From the perspective of Southern Europe, greater financial integration coupled with monetary union offered immense opportunities to access capital markets. These opportunities came both from greater penetration of international capital into the periphery given higher rates of return and from lower interest rates. Interest rates started to converge in Europe even before monetary union (highlighting the role of financial liberalisation as the key driver of these processes) [See Figure 1]. However, after the launch of the euro, interest rates witnessed further convergence. Interestingly, the rates fell to the low levels that Germany was facing, and not a midway point. This convergence, which included a reduction of the spread on bond yields, gave rise to a windfall gain from greatly reduced interest payments on debts for both governments and private agents in the periphery. Stable access to bond markets increased the autonomy of peripheral policy-makers by easing financing constraints. The decline of interest rates for Southern member states had potential for beneficial effects in terms of lower saving (more consumption) and higher investment.[6] Higher returns on investment also meant that the periphery was particularly attractive for capital from Europe’s core, which channelled excess savings to higher returns.

Figure 1: Interest Rate Convergence

The increased movement of capital sparked by monetary union and the reduction of volatility exacerbated the macroeconomic imbalances that existed in Europe. These significant capital inflows into Southern Europe meant that countries such as Greece, Portugal, Spain, Ireland and Italy started accumulating large current account deficits, which mirror capital account surpluses in the balance of payments accounts. Early on, however, the peripheral current account deficits were not seen as a source of worry.[7] In the less developed periphery, in fact, capital is more scarce, therefore in an integrated environment, economic theory predicts capital account surpluses. The intertemporal explanation of the current account states that these surpluses - the capital borrowed in period 1 - should flow to productive investments, which can service debt repayment in period 2. Economic literature highlights how capital inflows help the process of real economic convergence by allowing capital from abroad to finance domestic investment in industry. Moreover, it has been shown that these deficits did not, in large part, eat away at the export shares of the country.[8]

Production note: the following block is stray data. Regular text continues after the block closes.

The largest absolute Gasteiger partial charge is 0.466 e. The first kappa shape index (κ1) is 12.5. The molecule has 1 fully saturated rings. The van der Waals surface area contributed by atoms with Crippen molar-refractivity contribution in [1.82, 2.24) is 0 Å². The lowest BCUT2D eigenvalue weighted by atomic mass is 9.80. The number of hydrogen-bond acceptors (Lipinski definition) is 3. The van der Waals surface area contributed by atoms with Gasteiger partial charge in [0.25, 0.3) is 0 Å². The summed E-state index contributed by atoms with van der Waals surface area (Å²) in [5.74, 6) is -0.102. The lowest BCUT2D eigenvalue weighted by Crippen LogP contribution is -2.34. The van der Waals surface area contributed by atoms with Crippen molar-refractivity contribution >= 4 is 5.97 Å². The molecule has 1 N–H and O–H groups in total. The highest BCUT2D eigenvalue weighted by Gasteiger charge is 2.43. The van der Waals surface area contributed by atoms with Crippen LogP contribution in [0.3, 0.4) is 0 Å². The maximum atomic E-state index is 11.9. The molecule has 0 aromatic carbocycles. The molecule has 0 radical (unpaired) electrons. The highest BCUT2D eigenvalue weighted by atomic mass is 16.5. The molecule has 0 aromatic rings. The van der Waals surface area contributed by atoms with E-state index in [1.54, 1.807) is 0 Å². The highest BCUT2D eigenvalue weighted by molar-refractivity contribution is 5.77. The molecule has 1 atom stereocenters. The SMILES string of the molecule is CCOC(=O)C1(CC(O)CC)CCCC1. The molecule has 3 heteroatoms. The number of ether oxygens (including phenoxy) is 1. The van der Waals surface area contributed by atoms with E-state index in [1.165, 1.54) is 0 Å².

Therefore, the situation seemed rosy for Southern European member states. Although they no longer had direct control over monetary policy, they gained in terms of autonomy from the bond markets, flexibility in the current account, and also from each other, for example no longer having to maintain exchange rate parities and handling foreign reserves and the risks associated to it. Of course, this situation was not without its own risks. Here, it is important to emphasise the new issues in macroeconomic policy-making that came into play after the creation of the euro. In fact, given the rigidities of monetary union, notably the lack of control over the setting of interest rates and competitive devaluations, countries had to converge and remain competitive in order to counter rising imbalances. In other words, inflation (and wages) had to converge in order to remain competitive vis-à-vis other members. Given the framework of monetary union, structural adjustment became the only way to deal with differentials in competitiveness. In theory, however, this also provided an opportunity, offering the political guidance in which to implement structural reforms necessary to boost productivity. Moreover, the moral hazard stemming from current account flexibility meant that rules (specifically, the Stability and Growth Pact and the Excessive Deficit Procedure) were put into place to limit budget deficit and public debt, in order to try and limit future adjustment burdens.